And our industries always have been attractive to a certain kind of entrepreneur, regardless of his or her origins. Immigrants continue to launch operations that serve their communities. They can benefit from the experience of others who did something similar, a generation or two ago. And other operators can learn a great deal from them about specific selling skills, menu design and product sourcing.
For all these reasons, NAMA has undertaken to provide tools that operators can use to master the new dynamics of the workplace and the marketplace. I think this is a very worthwhile, and necessary, initiative. Expect to see educational sessions on diversity at next year’s NAMA Expos, and more emphasis on multiculturalism in the association’s ongoing personnel development courses like the Emerging Leaders program.
If all this is to make a real difference, we have to recognize that it can’t simply be handed over to the human resources and marketing departments. We no longer live in an insular marketplace. The vending and music and amusement business is part of worldwide economy, with competition coming from nearly every continent. Developing an awareness of the challenges and opportunities presented by a multicultural society is a critical part of repositioning the industry in the global retailing mainstream.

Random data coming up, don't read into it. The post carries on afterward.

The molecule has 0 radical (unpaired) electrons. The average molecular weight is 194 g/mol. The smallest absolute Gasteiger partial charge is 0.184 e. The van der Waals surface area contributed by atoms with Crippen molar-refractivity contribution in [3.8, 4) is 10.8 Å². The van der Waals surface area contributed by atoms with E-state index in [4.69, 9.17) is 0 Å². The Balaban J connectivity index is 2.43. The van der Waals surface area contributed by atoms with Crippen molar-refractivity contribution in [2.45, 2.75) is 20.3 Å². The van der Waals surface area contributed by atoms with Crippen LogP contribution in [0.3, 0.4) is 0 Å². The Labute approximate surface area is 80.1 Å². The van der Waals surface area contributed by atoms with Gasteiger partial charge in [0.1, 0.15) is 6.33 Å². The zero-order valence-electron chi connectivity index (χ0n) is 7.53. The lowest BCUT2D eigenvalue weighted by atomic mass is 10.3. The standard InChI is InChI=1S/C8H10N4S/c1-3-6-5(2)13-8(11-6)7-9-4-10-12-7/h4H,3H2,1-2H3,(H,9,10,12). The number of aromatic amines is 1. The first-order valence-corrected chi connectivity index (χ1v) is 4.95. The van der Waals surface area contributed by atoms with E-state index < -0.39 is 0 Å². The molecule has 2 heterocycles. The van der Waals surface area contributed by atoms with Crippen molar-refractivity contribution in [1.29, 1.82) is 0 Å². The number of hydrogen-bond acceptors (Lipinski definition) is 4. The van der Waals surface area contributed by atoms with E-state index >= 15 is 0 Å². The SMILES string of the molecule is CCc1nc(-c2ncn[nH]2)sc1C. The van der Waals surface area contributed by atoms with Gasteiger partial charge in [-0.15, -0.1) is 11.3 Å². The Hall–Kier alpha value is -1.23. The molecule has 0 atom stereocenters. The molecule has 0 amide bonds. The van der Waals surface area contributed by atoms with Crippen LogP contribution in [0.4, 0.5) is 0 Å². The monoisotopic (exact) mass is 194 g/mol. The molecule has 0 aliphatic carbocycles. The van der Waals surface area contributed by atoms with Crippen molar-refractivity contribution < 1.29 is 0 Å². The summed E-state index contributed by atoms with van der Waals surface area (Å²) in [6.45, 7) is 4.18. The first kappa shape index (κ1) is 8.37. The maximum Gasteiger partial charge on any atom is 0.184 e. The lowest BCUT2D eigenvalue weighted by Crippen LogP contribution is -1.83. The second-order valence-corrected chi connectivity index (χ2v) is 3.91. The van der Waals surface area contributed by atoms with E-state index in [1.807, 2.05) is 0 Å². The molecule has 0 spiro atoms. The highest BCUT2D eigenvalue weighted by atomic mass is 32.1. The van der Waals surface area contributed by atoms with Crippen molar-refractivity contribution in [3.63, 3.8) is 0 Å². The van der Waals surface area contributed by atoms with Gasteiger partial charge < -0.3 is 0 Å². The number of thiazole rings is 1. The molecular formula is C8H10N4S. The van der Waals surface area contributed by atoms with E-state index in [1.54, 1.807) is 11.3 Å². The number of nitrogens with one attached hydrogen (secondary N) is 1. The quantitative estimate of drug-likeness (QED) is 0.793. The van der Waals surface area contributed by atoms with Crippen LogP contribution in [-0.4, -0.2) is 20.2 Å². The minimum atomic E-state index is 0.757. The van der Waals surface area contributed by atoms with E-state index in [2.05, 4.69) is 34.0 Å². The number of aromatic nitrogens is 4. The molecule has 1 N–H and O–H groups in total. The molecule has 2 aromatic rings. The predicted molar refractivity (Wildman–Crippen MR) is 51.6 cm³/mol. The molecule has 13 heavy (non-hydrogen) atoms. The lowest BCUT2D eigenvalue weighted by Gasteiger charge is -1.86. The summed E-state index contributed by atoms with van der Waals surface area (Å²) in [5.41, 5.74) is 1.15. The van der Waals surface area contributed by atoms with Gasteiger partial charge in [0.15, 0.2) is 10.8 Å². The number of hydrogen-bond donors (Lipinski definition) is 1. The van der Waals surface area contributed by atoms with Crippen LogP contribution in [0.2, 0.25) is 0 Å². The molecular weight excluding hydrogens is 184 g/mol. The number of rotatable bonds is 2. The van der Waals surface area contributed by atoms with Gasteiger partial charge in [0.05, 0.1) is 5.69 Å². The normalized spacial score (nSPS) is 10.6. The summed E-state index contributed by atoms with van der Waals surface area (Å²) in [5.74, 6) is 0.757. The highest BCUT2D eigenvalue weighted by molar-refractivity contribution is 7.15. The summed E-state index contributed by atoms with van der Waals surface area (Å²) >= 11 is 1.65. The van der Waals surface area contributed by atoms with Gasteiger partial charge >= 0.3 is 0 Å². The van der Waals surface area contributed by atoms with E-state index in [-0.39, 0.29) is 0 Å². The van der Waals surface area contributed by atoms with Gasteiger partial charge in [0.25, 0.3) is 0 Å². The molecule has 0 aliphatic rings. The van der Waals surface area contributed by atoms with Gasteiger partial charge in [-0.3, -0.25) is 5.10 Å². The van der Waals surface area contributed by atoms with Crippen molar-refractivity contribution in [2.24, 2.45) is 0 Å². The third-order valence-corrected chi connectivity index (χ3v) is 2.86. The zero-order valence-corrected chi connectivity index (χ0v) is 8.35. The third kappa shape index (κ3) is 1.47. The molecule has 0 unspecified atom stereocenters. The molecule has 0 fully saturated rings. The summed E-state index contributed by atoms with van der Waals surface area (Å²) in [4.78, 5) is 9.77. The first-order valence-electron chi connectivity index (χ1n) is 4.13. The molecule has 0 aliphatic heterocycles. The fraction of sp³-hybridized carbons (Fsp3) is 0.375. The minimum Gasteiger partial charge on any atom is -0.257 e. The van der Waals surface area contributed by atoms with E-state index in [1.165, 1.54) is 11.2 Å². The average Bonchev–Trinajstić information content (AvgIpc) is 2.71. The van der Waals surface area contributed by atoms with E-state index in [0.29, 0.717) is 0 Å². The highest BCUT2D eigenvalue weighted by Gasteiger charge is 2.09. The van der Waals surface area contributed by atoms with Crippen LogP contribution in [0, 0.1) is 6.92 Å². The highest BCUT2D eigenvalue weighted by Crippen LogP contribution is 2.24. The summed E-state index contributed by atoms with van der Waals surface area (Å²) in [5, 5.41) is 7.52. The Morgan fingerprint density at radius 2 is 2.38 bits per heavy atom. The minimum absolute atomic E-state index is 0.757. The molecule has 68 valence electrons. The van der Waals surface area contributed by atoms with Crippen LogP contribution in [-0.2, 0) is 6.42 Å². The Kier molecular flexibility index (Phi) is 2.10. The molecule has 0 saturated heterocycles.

What cannot be denied is that we, and everyone else, now live in a world that has become very small indeed. Getting along in this world is the bare minimum; we need to learn how to prosper in it. And broadening our understanding and sympathy, learning to see through the eyes of others, is the way to begin. We must first be prepared to teach ourselves and others within our organization to value multiculturalism in our own workplace before we begin to understand the needs of our customers.
All the industrial nations are facing a demographic crisis brought on by falling birth rates and lengthening life spans. On one estimate, the United States will have 10 million more jobs than workers by 2010. I’ve talked to vending operators who believe that we’re already at that point, at least when it comes to finding route drivers!
A diverse workforce is a reflection of a changing world and marketplace. It has become clear that flexibility and creativity are keys to competitiveness for our industry to succeed in the future. More than ever before, we need to embrace diversity and become more open to change. These issues are not going away any time soon.